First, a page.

cleromancy


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cler·o·man·cy

 (klēr′ə-măn′sē, klĕr′-)
n.
Divination by the casting of lots.

[Medieval Latin clēromantīa : Greek klēros, lot + Late Latin -mantīa, -mancy; see -mancy.]

cler′o·man′cer n.

cleromancy

(ˈklɛrəˌmænsɪ)
n, pl -cies
a divination involving dice-throwing or lot-casting

cleromancy

astragalomancy.
See also: Divination

cleromancy

An alternative name for sortilege.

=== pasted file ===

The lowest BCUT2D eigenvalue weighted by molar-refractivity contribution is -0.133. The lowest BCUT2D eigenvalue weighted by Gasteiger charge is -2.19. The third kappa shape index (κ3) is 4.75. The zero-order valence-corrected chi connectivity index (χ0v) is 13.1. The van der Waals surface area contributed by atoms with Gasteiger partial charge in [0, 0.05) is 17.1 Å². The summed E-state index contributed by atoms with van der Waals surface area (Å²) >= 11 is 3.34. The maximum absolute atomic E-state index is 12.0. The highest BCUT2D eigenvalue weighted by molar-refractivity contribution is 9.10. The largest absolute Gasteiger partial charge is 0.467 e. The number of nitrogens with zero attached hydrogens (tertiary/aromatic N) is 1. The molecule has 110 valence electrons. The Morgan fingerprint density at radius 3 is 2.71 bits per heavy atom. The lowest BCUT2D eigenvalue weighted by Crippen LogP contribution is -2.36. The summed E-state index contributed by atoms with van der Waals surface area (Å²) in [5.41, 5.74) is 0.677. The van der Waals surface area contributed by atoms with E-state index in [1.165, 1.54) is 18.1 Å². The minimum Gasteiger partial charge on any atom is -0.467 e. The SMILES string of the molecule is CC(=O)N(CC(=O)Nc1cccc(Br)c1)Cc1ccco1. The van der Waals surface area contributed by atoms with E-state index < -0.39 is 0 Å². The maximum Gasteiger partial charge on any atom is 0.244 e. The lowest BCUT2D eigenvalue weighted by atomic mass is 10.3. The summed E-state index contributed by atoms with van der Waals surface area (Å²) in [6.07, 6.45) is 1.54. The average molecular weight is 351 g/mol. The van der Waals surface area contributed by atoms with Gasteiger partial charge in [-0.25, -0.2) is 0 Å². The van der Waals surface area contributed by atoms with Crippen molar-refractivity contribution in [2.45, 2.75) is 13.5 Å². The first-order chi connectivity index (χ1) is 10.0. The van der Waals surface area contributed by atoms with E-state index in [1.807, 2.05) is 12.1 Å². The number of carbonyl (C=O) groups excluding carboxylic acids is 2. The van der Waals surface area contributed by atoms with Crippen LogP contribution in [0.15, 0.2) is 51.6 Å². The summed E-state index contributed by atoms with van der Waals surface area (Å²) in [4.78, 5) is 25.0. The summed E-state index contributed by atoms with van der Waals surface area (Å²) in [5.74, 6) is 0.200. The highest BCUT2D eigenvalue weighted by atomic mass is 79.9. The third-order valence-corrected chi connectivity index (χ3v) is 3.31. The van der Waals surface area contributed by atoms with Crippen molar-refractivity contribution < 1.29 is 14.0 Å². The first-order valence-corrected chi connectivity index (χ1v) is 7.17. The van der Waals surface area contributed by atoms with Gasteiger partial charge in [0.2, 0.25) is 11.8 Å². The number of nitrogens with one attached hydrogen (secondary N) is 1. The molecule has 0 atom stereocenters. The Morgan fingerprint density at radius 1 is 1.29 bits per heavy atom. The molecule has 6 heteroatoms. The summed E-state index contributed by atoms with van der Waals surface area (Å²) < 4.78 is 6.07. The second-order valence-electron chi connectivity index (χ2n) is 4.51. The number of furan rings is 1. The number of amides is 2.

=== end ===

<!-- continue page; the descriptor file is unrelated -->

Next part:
References in periodicals archive ?
If, as Adrienne Rich argues, writing is re-naming, when dealing with the long dead, writing also becomes a form of cleromancy (the casting of bones, lots or stones).
Gambling studies should take a broad view of the field and consider activities that are not strictly gambling but similar to it, such as cleromancy and secular uses of drawing of lots, to give us perspective on societal and cultural aspects of gambling.
Arnold, "Necromancy and Cleromancy in I and II Samuel," CBQ 66 (2004):203.